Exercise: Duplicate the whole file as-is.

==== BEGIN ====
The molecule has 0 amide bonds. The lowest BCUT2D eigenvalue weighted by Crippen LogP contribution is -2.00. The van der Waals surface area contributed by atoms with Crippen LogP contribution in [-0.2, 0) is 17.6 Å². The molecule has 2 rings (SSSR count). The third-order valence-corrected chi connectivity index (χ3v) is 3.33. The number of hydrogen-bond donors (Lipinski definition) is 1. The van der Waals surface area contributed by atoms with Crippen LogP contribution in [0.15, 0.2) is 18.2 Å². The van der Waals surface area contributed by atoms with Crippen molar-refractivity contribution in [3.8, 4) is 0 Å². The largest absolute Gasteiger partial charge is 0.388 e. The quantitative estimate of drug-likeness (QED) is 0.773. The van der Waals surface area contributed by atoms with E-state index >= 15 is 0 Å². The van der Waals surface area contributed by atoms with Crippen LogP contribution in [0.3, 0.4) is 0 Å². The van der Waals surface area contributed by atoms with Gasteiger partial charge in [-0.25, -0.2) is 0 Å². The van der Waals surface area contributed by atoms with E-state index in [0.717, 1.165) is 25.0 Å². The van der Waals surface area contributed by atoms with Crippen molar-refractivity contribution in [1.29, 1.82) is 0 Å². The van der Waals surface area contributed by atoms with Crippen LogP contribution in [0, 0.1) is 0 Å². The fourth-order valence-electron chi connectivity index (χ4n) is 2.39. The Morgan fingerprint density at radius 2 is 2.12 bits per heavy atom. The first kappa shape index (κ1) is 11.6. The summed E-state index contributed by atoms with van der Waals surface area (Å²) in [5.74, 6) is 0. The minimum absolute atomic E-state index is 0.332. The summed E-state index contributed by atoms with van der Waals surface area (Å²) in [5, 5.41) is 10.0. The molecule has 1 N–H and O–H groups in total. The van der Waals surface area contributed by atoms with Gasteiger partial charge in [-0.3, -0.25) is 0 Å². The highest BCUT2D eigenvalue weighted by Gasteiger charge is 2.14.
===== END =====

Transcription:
The molecule has 0 amide bonds. The lowest BCUT2D eigenvalue weighted by Crippen LogP contribution is -2.00. The van der Waals surface area contributed by atoms with Crippen LogP contribution in [-0.2, 0) is 17.6 Å². The molecule has 2 rings (SSSR count). The third-order valence-corrected chi connectivity index (χ3v) is 3.33. The number of hydrogen-bond donors (Lipinski definition) is 1. The van der Waals surface area contributed by atoms with Crippen LogP contribution in [0.15, 0.2) is 18.2 Å². The van der Waals surface area contributed by atoms with Crippen molar-refractivity contribution in [3.8, 4) is 0 Å². The largest absolute Gasteiger partial charge is 0.388 e. The quantitative estimate of drug-likeness (QED) is 0.773. The van der Waals surface area contributed by atoms with E-state index >= 15 is 0 Å². The van der Waals surface area contributed by atoms with Crippen LogP contribution in [0.3, 0.4) is 0 Å². The van der Waals surface area contributed by atoms with Gasteiger partial charge in [-0.25, -0.2) is 0 Å². The van der Waals surface area contributed by atoms with E-state index in [0.717, 1.165) is 25.0 Å². The van der Waals surface area contributed by atoms with Crippen molar-refractivity contribution in [1.29, 1.82) is 0 Å². The van der Waals surface area contributed by atoms with Crippen LogP contribution in [0, 0.1) is 0 Å². The fourth-order valence-electron chi connectivity index (χ4n) is 2.39. The Morgan fingerprint density at radius 2 is 2.12 bits per heavy atom. The first kappa shape index (κ1) is 11.6. The summed E-state index contributed by atoms with van der Waals surface area (Å²) in [5.74, 6) is 0. The minimum absolute atomic E-state index is 0.332. The summed E-state index contributed by atoms with van der Waals surface area (Å²) in [5, 5.41) is 10.0. The molecule has 1 N–H and O–H groups in total. The van der Waals surface area contributed by atoms with Gasteiger partial charge in [-0.3, -0.25) is 0 Å². The highest BCUT2D eigenvalue weighted by Gasteiger charge is 2.14.